War’s ensanguined cloud

As so many of us celebrate American Independence Day with what we might consider healthy doses of our martial history, perhaps this proclivity should be leavened with some reverence for one of our most sympathetic souls. Walt Whitman was born in Brooklyn one hundred and ninety years ago and grew into a man whose patriotism was indistinguishable from his sensitivity to nature and the suffering of his fellow citizens. From among many elements of his development, this note from an online biography.

At the outbreak of the Civil War, Whitman vowed to live a “purged” and “cleansed” life. He wrote freelance journalism and visited the wounded at New York-area hospitals. He then traveled to Washington, D.C. in December 1862 to care for his brother who had been wounded in the war.

Overcome by the suffering of the many wounded in Washington, Whitman decided to stay and work in the hospitals and stayed in the city for eleven years. He took a job as a clerk for the Department of the Interior, which ended when the Secretary of the Interior, James Harlan, discovered that Whitman was the author of Leaves of Grass, which Harlan found offensive. Harlan fired the poet.

Whitman struggled to support himself through most of his life. In Washington, he lived on a clerk’s salary and modest royalties, and spent any excess money, including gifts from friends, to buy supplies for the patients he nursed. He had also been sending money to his widowed mother and an invalid brother. From time to time writers both in the states and in England sent him “purses” of money so that he could get by.

Penury aside, his legacy would have been quite different had he served as a general or president, much less a captain of industry, rather than a poet. What this says about us he says all the better, with much greater elegance and precision, here in Death of a Nature-Lover, from 1843.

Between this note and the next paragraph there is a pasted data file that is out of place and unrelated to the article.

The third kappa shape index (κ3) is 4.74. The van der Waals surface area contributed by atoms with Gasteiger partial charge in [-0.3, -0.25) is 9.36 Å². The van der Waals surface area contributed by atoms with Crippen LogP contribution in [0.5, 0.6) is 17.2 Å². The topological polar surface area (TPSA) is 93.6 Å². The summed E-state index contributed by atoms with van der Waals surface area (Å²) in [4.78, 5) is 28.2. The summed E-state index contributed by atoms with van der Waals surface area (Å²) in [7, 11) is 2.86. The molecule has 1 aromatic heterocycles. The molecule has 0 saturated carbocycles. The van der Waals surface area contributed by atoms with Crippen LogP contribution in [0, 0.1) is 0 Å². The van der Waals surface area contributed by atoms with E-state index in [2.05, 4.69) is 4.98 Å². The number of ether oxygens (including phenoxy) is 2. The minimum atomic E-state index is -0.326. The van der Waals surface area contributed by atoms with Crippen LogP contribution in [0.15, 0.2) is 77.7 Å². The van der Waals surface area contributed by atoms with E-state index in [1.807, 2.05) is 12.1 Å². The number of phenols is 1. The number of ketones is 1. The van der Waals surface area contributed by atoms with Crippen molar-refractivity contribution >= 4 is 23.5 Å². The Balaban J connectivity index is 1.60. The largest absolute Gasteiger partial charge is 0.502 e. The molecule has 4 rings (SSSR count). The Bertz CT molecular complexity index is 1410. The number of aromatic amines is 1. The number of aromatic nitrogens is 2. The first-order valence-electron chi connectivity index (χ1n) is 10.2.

Not in a gorgeous hall of pride
   Where tears fall thick, and loved ones sigh,
Wished he, when the dark hour approached
   To drop his veil of flesh, and die.

Amid the thundercrash of strife,
   Where hovers War’s ensanguined cloud,
And bright swords flash and banners fly
   Above the wounds, and groans, and blood.

Not there—not there! Death’s look he’d cast
   Around a furious tiger’s den,
Rather than in the monstrous sight
   Of the red butcheries of men.

Days speed: the time for that last look
   Upon this glorious earth has come:
The Power he served so well vouchsafes
   The sun to shine, the flowers to bloom.

Just ere the closing of the day,
   His fainting limbs he needs will have
Borne out into the fresh free air,
   Where sweet shrubs grow, and proud trees wave.

At distance, o’er the pleasant fields,
   A bay by misty vapors curled,
He gazes on, and thinks the haven
   For which to leave a grosser world.

He sorrows not, but smiles content,
   Dying there in that fragrant place,
Gazing on blossom, field, and bay,
   As on their Maker’s very face.

The cloud-arch bending overhead,
   There, at the setting of the sun
He bids adieu to earth, and steps
   Down to the World Unknown.

* * *

Independence Day, indeed.